The first two are well known, though the claim about Yemen reflects the IRGC’s ultimate goal more than facts on the ground. The Houthis are known to be militarily and politically supported by the IRGC, though the Guard may not exercise full control over the Houthis. The IRGC’s objective is to use the Houthis as a foothold in the Arabian Peninsula, on Saudi Arabia’s southern border. The suspicion of the Houthis being a full Iranian proxy is precisely the reason the Saudis and allies have launched a war in Yemen.
The Houthis, however, are not IRGC proxies like the Fatemiyoun and Iraqi militias. Houthi leaders have publicly complained about IRGC claims of full support. A senior Houthi official in March lashed out at a senior IRGC commander who claimed that the Guard would support the Houthis anyway it could, criticizing Tehran for “exploiting” the Yemeni file.
The Houthis exercise some measure of independence, and do not presently appear to be inclined to serve as the IRGC’s proxy in a perpetual fight against Saudi Arabia, as noted by Yemen scholars.
What is clear is the IRGC’s strategy to exploit the war in Yemen, primarily to be a thorn in Saudi Arabia’s side. They want to perpetuate the perception that Houthis are full Iranian proxies to elicit harsher Saudi reactions. The IRGC hopes that the continuation of conflict will leave the Houthis no choice but to fight and fully embrace the IRGC in order to survive.
Falaki’s deployment to Syria, and IRGC’s pattern of deployment
When the then-Islamic State of Iraq and Syria shocked the world by sweeping through Iraq in June 2014, Falaki and a group of 50 retired, experienced IRGC commanders (the lowest rank of which was battalion commander) volunteered to join the war effort as advisers. He said they wanted to see how they could be “effective.” Falaki went to the airport, but his flight on that day and for the next several days was cancelled. The commander said that a decision came from the top to delay the deployment. This reflects the chaos and uncertainty about on-the-ground developments immediately following ISIS’s expansion into Iraq. Iranian government officials and commanders were indeed scrambling to respond to ISIS’s rapid gains, who soon threatened the gates of Baghdad and advanced closer to Iran’s borders.
According to Falaki, the request came for the group of former IRGC commanders to deploy to Iraq to retake the Mosul dam towards the end of Ramadan in late July 2014. While Falaki declined because “the work was hasty,” Iraqi forces, IRGC-backed militias, Kurdish Peshmerga, and the US Air Force launched the operation to retake the dam in early August, claiming it by Aug. 19. A source close to the US special operations community has said that Qods Force operatives were on the ground during the operation.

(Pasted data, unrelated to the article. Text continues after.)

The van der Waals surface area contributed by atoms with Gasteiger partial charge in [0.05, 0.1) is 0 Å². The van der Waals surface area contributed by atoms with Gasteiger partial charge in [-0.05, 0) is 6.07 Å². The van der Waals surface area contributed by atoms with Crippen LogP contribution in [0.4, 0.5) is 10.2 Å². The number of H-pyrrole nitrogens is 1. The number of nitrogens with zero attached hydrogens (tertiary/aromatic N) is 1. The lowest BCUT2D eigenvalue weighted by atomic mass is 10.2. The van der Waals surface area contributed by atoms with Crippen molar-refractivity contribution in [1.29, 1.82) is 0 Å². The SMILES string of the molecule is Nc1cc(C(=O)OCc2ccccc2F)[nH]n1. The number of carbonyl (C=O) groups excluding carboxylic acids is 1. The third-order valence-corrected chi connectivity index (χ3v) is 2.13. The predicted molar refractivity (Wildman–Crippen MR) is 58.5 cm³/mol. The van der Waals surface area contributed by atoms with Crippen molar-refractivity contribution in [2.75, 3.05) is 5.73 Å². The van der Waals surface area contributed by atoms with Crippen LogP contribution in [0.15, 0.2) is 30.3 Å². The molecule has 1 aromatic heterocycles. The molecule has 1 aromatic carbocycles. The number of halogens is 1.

Falaki waited until mid-2015, when the volume of Iranian forces increased to launch a major offensive in Aleppo province in coordination with Russia’s military intervention in September 2015. Under “Operation Muharram” (as it coincided with the holy Shia month of Muharram), thousands of regular IRGC ground forces and Guard-backed militias participated in a pro-regime offensive in southern Aleppo and captured the major areas of Khan Touman, Afrain, and al Hadher.
By mid-2015, Bashar al Assad was in danger of collapse following a string of rebel successes. The Syrian army was exhausted and depleted of manpower. Iran had overstretched its proxies and had no choice but to deploy its ground forces to save Assad. It also needed additional firepower. Iranian and Russian leaders held secret, high-level meetings from the beginning of 2015 to plan the intervention. Following the July nuclear deal, Qassem Soleimani reportedly traveled to Moscow to personally ink the deal. The Kremlin agreed, exploiting an opportunity to establish a foothold in the Middle East, become a power broker, and expand its strategic arc of influence, providing it with the potential to disrupt America’s freedom of action. Tehran and Moscow succeeded in reversing the rebel momentum – eliminating Assad’s overthrow by military means.
The pro-Assad regime campaign significantly weakened the opposition in southern Aleppo but was not decisive, and the offensive stalled by December 2015. IRGC fatalities had skyrocketed, including more than 100 Guardsmen, a majority of them officers including Brigadier General Hossein Hamedani, the commander of operations in Syria. The IRGC drew down its forces in December, which was interpreted by some Western officials as retreat from Syria. The IRGC, however, was not done fighting.